Before the procedure, you may be given a sedative, so you feel very calm. Your doctor may numb the area by injecting some local anaesthetic into your joint. Sometimes they may combine the anaesthetic and hydrocortisone in the same syringe, so you only need one injection.

Pain after joint injections

You're likely to feel some pain afterwards from the injection itself. If you had a local anaesthetic during the treatment, this will help with the pain but will wear off after a couple of hours. You can take over-the-counter painkillers for pain management, such as:

  • Ibuprofen
  • Paracetamol

It’s a good idea to arrange to have a lift home, in case numbness from the local anaesthetic or discomfort from the injection makes it difficult to drive.

Any discomfort or bruising you feel around your joint afterwards should go after a few days, and you should be free of the chronic pain caused by your inflamed joint.

Your recovery: what to expect

After your injection, it’s best to rest your joint for a couple of days until any pain from the injection has gone. Once the hydrocortisone has taken effect, the pain and stiffness in your joint should improve. Your doctor will advise on when to return to work if you have a strenuous job.

You could benefit from physiotherapy once you're pain-free and can exercise your injected joint more easily. Your physiotherapist can show you exercises that will help to strengthen your joint.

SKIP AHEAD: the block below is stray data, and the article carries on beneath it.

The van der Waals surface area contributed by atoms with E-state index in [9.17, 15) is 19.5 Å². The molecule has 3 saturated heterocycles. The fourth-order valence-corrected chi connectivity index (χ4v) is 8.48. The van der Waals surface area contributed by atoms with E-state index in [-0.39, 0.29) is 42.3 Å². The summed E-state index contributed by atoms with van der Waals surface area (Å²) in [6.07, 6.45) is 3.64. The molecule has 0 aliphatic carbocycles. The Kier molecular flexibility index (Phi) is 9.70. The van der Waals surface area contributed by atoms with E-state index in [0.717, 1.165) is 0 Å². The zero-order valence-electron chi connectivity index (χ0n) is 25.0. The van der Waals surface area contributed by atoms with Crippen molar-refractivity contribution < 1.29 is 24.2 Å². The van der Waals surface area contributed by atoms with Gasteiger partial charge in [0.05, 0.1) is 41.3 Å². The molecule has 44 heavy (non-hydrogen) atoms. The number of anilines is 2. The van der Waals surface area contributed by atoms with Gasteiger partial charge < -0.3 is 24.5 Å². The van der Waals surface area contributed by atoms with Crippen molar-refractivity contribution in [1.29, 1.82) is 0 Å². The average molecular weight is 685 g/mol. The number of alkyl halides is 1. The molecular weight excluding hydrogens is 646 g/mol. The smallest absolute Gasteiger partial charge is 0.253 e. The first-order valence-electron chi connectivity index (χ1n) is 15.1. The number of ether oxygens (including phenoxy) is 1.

Risks and complications

Most people have no complications from their joint injection, but as with most medical procedures, side effects are possible.

In rare cases, hydrocortisone from your injected joint can reach the bloodstream. This is more likely if you have repeated injections. If this happens, there's a very small risk of developing more serious side effects such as:

  • Depression
  • High blood pressure
  • High blood sugar
  • Infection
  • Osteoporosis
  • Thinning skin
  • Weight gain

Your doctor will talk these through with you so you can make an informed choice about the benefits and any risks of your course of treatment, and will monitor you throughout.

At Spire hospitals, your safety is our top priority. We have high standards of quality control, equipment and cleanliness and an ongoing system of review and training for our medical teams.

Treatment and recovery timeline

Although everybody’s different and you should always follow your consultant’s advice, here’s a typical recovery timeline for joint injections:

View interactive timeline View full timeline

1-2 hours

Leave hospital

1-2 days

Rest at home

2 days

Begin moving and exercising your joint

A few days

Start to feel benefits

A few weeks to a year

May still feel the effects

  • 1-2 hours

    Leave hospital

  • 1-2 days

    Rest at home

  • 2 days

    Begin moving and exercising your joint

  • A few days

    Start to feel benefits

  • A few weeks to a year

    May still feel the effects

The treatment described on this page may be adapted to meet your individual needs, so it's important to follow your healthcare professional's advice and raise any questions that you may have with them.